Phone manufactories want you to believe the model is top of the bill. This results sometimes none existing features. Don’t fall for the specifications just because it is written below the phone. If you read something you do not believe immediately, check the reviews or do a Google search for this feature.
Android version and updates
The latest version of Android is currently Kit Kat 4.4.4.
There is a wide variety of Android version on phones. Some phones still use Gingerbread (2.3), 56% is using Jelly Bean (up to 4.3) and only the newest are using Kit Kat (almost 18%). Read more.
The manufactory of your phone decides if it will provide updates for your phone. With the high end phones this will be no issue. But with the lower end phones and unknown brands you might got stuck with the Android version that was first included in your model.
If you want to download apps through Google Play, the Android version must be 2.2 or higher. Keep in mind that the newest apps might not work with the older Android versions.
Touch Screen and resolution
The touch screen is an expensive part of the phone. It will be very annoying if the screen isn’t working properly. Read the reviews about the phone to see if there are any issues with the phones touch screen (See step 4).
The battery life of a phone can be a real nasty problem if it drains to fast. Check the specs if it will last for 24 hours at least with normal use. And again, read some reviews about the phone on this issue.
Step 7: Does the shop have an UK , USA or AUS warehouse?
This step is connected to step 2. In step 2 I described how to calculate your budget. Within this budget there is a part for Duty and Taxes. Some larger online Chinese shopping sites have an oversea warehouse. These warehouse can be located in the USA, UK or Australia. The products in these warehouses are already imported to these countries. This means the duty and clearance costs are taken care of by the vendor. And probably the VAT also.
If you live in the USA, European Union or Australia it can be profitable to look for phones that are stored in these warehouses. But don’t expect that much choice. You will find the bestsellers in these warehouses.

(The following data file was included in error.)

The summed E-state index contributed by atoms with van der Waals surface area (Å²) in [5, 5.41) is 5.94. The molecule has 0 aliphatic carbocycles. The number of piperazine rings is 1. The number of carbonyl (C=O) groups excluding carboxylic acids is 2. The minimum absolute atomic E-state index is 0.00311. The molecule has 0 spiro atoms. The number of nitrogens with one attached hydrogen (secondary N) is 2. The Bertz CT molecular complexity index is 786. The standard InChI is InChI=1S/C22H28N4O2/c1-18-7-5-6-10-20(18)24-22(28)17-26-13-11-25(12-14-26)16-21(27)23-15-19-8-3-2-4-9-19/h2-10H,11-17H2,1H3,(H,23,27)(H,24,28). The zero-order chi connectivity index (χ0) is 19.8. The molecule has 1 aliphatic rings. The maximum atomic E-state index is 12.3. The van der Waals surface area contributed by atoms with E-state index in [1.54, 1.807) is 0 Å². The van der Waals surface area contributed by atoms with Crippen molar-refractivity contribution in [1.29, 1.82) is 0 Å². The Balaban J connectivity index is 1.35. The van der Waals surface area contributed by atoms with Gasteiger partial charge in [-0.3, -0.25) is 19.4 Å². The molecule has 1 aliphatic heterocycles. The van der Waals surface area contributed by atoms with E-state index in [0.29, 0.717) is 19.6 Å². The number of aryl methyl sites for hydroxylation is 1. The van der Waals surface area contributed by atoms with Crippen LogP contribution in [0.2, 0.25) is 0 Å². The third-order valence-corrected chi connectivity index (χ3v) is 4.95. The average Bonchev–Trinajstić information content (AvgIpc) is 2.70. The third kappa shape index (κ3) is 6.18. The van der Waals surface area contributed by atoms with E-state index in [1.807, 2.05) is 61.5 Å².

By the way, this makes it much more easier to choose. These phones will work in your country. Why else would a vendor bother to import these phones to your country 😉
You can find oversea warehouses here:
- TMart has the option to choose between Hong Kong, USA or UK warehouses
- DealExtreme has support for USA, Australia and EU.
- AliExpress has some products in UK and USA warehouses, but it’s difficult to find.
Step 8: Is the phone certified in your country?
Most countries give certifications for electronic products. Codes like A-Tick (AU), FCC (USA)or CE (EU). Most Chinese phones do not have such a certificate. Even when the manufactory writes it has these certifications, you can not rely on that. It is easy to write, and hard to get. To get a certification it may cost the company 100.000 USD per model. Saying you have is much cheaper ;-).
A phone without the correct certification is formally not allowed in your country. If you order it, it might slip through the borders. I haven’t heard yet about people who didn’t get their ordered phone because of this reason.
But don’t order large quantities of uncertified phones, you are not allowed to sell them in your country. If you want to be sure, ask for a copy of the certificate.
If you want to read more about certifications, check this older article from 2006.
Step 9: Check if the phone is in stock
Check if your phone is in stock. You don’t want to know how many people are frustrated because their phone is not available.
- Maybe it is temporarily out of stock? But for how long?
- Maybe you bought in a pre-sale and the phone isn’t assembled yet?
- Maybe you bought an old model that will never be in stock again.
You do not want to start a discussion about the delivery of your chosen phone after you have paid for it. The vendor is not happy to pay back the money. They will tell you to wait or will offer you alternatives you might not want.
Be sure the vendor has enough pieces in stock.
Step 10: Double check and triple check the specs
So by now you have selected your vendor, your phone, you are sure it is working in country, it is within your budget, you read customer reviews and it is in stock? Great! You are almost there.
Did I say to double-check your findings? Now is the time. Better be sure than losing your money. Repeat all 9 previous steps. Are these steps all to your likings?
Yes? Now go for it! And be happy with your new gadget!
(Btw, if you can only pay with a Bank transfer and not with credit card or Paypal, abort the order immediately. The site is probably fake. Read this blog and start with step 1. You fell for the too good to be true greed.)
What to expect next week
In the next article I will cover alternatives for buying Chinese brands like refurbished phones, clones, used devices etc etc. You can find the 3 articles here:
- Buying a phone in China, Pros and Cons – Part 1
- 10 steps to take before you buy a phone in China – Part 2
- Alternatives for Chinese Brand Smart Phones – Part 3
- Ultimate Chinese Smartphone List
If you have any questions you want to have me covered in next weeks blog about buying your phone in China, please leave a response in de comment box below.